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 Table of Contents  
LETTER TO EDITOR
Year : 2022  |  Volume : 9  |  Issue : 1  |  Page : 36-37

Women with epilepsy in reproductive age years and requisite psychosocial management strategies


1 PhD Scholar, Department of Neurology, NIMHANS, Bengaluru, India
2 Additional Professor, Department of Neurology, NIMHANS, Bengaluru, India
3 Associate Professor, Department of Psychiatric Social Work, Department of Neurology, NIMHANS, Bengaluru, India
4 Assistant Professor, Department of Neurology, NIMHANS, Bengaluru, India

Date of Submission21-Feb-2022
Date of Acceptance04-Mar-2022
Date of Web Publication01-Apr-2022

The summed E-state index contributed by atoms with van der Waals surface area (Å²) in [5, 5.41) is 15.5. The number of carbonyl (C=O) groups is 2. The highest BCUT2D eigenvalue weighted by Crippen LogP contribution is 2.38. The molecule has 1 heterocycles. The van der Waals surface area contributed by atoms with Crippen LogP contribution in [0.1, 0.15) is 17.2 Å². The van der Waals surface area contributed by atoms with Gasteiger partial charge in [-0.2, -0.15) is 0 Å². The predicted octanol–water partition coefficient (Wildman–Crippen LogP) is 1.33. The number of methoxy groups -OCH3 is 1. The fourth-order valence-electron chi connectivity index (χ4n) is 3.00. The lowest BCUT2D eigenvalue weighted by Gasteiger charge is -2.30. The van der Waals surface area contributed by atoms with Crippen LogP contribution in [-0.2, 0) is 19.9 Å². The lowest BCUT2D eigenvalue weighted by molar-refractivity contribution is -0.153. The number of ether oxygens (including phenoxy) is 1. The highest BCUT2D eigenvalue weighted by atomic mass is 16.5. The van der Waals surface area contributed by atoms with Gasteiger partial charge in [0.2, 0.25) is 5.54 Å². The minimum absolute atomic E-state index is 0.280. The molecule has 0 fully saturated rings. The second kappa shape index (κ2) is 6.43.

Correspondence Address:
Mysore Narasimha Vranda
Department of Psychiatric Social Work, National Institute of Mental Health And Neuro Sciences, Institute of National Importance, Bengaluru - 560 029, Karnataka
India
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Source of Support: None, Conflict of Interest: None


DOI: 10.4103/JNBS.JNBS_7_22

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How to cite this article:
Srikanth P, Vranda MN, Thomas PT, Raghvendra K. Women with epilepsy in reproductive age years and requisite psychosocial management strategies. J Neurobehav Sci 2022;9:36-7

How to cite this URL: